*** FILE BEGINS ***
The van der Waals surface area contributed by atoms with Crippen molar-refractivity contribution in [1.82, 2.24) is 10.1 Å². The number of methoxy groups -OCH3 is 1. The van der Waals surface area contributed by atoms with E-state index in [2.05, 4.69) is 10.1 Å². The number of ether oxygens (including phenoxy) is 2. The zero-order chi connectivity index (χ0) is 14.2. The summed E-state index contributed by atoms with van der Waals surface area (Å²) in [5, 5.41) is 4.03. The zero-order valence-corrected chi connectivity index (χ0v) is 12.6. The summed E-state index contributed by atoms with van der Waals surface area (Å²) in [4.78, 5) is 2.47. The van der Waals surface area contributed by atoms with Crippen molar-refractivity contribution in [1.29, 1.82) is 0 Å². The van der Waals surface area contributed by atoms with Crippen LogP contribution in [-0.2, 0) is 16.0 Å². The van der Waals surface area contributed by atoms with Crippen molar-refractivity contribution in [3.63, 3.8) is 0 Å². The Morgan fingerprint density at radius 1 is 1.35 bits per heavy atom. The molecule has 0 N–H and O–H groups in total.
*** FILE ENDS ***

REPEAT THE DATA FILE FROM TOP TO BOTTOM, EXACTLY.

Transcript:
The van der Waals surface area contributed by atoms with Crippen molar-refractivity contribution in [1.82, 2.24) is 10.1 Å². The number of methoxy groups -OCH3 is 1. The van der Waals surface area contributed by atoms with E-state index in [2.05, 4.69) is 10.1 Å². The number of ether oxygens (including phenoxy) is 2. The zero-order chi connectivity index (χ0) is 14.2. The summed E-state index contributed by atoms with van der Waals surface area (Å²) in [5, 5.41) is 4.03. The zero-order valence-corrected chi connectivity index (χ0v) is 12.6. The summed E-state index contributed by atoms with van der Waals surface area (Å²) in [4.78, 5) is 2.47. The van der Waals surface area contributed by atoms with Crippen molar-refractivity contribution in [1.29, 1.82) is 0 Å². The van der Waals surface area contributed by atoms with Crippen LogP contribution in [-0.2, 0) is 16.0 Å². The van der Waals surface area contributed by atoms with Crippen molar-refractivity contribution in [3.63, 3.8) is 0 Å². The Morgan fingerprint density at radius 1 is 1.35 bits per heavy atom. The molecule has 0 N–H and O–H groups in total.